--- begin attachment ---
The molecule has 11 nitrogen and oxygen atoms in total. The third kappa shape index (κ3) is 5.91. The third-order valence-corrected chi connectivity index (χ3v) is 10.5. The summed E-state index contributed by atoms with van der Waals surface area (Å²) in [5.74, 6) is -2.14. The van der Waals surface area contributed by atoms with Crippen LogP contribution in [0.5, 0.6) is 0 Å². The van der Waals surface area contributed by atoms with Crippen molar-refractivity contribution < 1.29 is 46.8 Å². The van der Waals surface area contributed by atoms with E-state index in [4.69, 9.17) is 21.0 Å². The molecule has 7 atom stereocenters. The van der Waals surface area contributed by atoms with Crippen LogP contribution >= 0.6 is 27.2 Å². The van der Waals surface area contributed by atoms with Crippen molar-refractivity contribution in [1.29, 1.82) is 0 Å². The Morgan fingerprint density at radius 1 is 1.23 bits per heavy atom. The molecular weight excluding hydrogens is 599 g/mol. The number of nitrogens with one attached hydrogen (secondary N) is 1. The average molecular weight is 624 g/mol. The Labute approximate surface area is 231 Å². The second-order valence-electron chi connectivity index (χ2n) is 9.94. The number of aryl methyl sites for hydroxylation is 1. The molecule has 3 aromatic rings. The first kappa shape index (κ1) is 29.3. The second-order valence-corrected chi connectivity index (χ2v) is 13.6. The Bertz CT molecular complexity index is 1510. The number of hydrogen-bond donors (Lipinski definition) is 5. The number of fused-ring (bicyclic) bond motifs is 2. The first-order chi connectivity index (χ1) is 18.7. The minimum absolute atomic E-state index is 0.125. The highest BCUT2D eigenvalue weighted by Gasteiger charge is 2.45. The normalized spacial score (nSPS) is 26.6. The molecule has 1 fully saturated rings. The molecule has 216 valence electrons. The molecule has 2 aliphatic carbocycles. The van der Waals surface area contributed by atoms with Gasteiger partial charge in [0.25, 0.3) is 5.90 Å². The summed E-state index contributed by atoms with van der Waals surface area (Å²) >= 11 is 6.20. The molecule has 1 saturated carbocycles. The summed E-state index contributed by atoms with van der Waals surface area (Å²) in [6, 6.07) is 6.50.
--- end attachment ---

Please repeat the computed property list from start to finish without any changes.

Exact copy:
The molecule has 11 nitrogen and oxygen atoms in total. The third kappa shape index (κ3) is 5.91. The third-order valence-corrected chi connectivity index (χ3v) is 10.5. The summed E-state index contributed by atoms with van der Waals surface area (Å²) in [5.74, 6) is -2.14. The van der Waals surface area contributed by atoms with Crippen LogP contribution in [0.5, 0.6) is 0 Å². The van der Waals surface area contributed by atoms with Crippen molar-refractivity contribution < 1.29 is 46.8 Å². The van der Waals surface area contributed by atoms with E-state index in [4.69, 9.17) is 21.0 Å². The molecule has 7 atom stereocenters. The van der Waals surface area contributed by atoms with Crippen LogP contribution >= 0.6 is 27.2 Å². The van der Waals surface area contributed by atoms with Crippen molar-refractivity contribution in [1.29, 1.82) is 0 Å². The Morgan fingerprint density at radius 1 is 1.23 bits per heavy atom. The molecular weight excluding hydrogens is 599 g/mol. The number of nitrogens with one attached hydrogen (secondary N) is 1. The average molecular weight is 624 g/mol. The Labute approximate surface area is 231 Å². The second-order valence-electron chi connectivity index (χ2n) is 9.94. The number of aryl methyl sites for hydroxylation is 1. The molecule has 3 aromatic rings. The first kappa shape index (κ1) is 29.3. The second-order valence-corrected chi connectivity index (χ2v) is 13.6. The Bertz CT molecular complexity index is 1510. The number of hydrogen-bond donors (Lipinski definition) is 5. The number of fused-ring (bicyclic) bond motifs is 2. The first-order chi connectivity index (χ1) is 18.7. The minimum absolute atomic E-state index is 0.125. The highest BCUT2D eigenvalue weighted by Gasteiger charge is 2.45. The normalized spacial score (nSPS) is 26.6. The molecule has 1 fully saturated rings. The molecule has 216 valence electrons. The molecule has 2 aliphatic carbocycles. The van der Waals surface area contributed by atoms with Gasteiger partial charge in [0.25, 0.3) is 5.90 Å². The summed E-state index contributed by atoms with van der Waals surface area (Å²) >= 11 is 6.20. The molecule has 1 saturated carbocycles. The summed E-state index contributed by atoms with van der Waals surface area (Å²) in [6, 6.07) is 6.50.